From the back of the book:
Amos O'Neal and his family joined the wagon train with dreams of a new life in Oregon. But those plans changed when the Krukians' flying saucer descended from the sky. The aliens offered to trade incredible machines for the settlers' mundane possessions, and although Amos didn't trust the Krukians, the other members of the wagon train voted to stay.
An Indian tribe camped nearby and the alien gadget maker Wizguzit quickly charmed settler and Indian alike with his enthusiastic smile and amazing machines.
However, a year later the town has a mysterious lack of visitors, Wizguzit’s machines have begun malfunctioning with disastrous results, and outlaws enter town, intent on using Krukian technology to achieve their own, sinister ends.
Miscalculation is a tale of unlikely friends and contrasting cultures. Featuring uniquely endearing characters and insightful humor, Miscalculation is a story you will never forget.
This novella tells the story which is hinted at in the board game Area 1851. The game's designer, Justin Blaske, and I wanted a story set in the Wild West, with aliens, but we were tired of aliens being portrayed as either all-wise or all-sinister. How about loveable but bumbling ne'er-do-wells? This story is the result.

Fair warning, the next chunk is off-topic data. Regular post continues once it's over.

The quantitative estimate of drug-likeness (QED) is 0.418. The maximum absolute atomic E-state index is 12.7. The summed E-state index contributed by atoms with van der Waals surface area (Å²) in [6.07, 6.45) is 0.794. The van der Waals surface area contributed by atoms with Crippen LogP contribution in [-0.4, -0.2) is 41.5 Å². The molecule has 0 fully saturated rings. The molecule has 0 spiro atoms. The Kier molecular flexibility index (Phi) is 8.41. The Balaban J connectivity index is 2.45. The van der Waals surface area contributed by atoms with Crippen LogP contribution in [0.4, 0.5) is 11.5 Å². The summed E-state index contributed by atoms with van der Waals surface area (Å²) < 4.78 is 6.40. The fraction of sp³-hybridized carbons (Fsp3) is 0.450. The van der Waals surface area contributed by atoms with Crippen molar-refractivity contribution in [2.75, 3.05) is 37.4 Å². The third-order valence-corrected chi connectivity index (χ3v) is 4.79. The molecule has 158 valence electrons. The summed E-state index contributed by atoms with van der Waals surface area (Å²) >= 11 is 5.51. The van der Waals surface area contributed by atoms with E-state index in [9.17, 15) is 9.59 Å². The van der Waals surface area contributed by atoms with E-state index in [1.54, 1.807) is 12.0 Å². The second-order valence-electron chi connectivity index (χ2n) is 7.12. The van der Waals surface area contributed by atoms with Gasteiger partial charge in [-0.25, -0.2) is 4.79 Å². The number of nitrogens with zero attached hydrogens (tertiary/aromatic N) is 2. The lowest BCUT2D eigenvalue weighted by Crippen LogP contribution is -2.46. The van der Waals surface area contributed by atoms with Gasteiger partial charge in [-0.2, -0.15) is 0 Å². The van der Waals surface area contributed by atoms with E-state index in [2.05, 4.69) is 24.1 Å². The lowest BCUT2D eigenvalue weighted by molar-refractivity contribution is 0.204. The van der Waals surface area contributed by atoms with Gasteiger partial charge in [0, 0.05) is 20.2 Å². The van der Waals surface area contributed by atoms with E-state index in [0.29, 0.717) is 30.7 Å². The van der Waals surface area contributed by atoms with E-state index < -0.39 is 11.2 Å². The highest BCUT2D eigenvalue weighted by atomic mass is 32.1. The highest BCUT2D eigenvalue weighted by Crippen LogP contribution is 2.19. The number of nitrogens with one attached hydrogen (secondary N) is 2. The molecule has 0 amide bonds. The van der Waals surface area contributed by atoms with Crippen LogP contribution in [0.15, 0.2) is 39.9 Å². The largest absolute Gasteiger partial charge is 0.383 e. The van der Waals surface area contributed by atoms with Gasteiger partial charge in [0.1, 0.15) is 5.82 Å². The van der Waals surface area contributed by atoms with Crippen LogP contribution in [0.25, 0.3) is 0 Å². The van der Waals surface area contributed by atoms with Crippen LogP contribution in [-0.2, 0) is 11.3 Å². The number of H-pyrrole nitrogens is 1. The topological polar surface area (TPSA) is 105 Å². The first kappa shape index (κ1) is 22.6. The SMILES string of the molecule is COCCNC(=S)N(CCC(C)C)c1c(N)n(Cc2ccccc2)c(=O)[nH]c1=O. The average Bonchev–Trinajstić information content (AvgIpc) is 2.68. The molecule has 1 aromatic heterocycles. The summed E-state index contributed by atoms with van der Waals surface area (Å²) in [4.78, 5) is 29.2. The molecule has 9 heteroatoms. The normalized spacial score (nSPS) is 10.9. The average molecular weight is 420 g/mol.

I've always enjoyed the way speculative fiction allows authors and readers to go on a journey together and through the plot, to take a handful of important but dissimilar concepts, smash them together, and see what could result from such an interesting mix of characters, ideas, cultures, and situations. I think the process of this discovery and discussion is both enjoyable, and probes the very depths of what makes us human.
Have no fear, Miscalculation is not some deep trek into the human soul. :-) I do believe the story provides intellectual meat to chew on, but it is also a lighter story containing humor and action. My beta readers reacted extremely positively to the unique alien characters, enjoyed chuckling at their antics, and speculating at their true motives.
The talented Sara Machajewski drew the art for the cover and the book is edited by T. D. Larsen.
I hope you buy a copy and enjoy reading it as much as I enjoyed writing it. And please don't forget to review the story on whatever store you purchased it from. Reviews are extremely helpful in elevating the book's visibility and encouraging other readers to give it a try!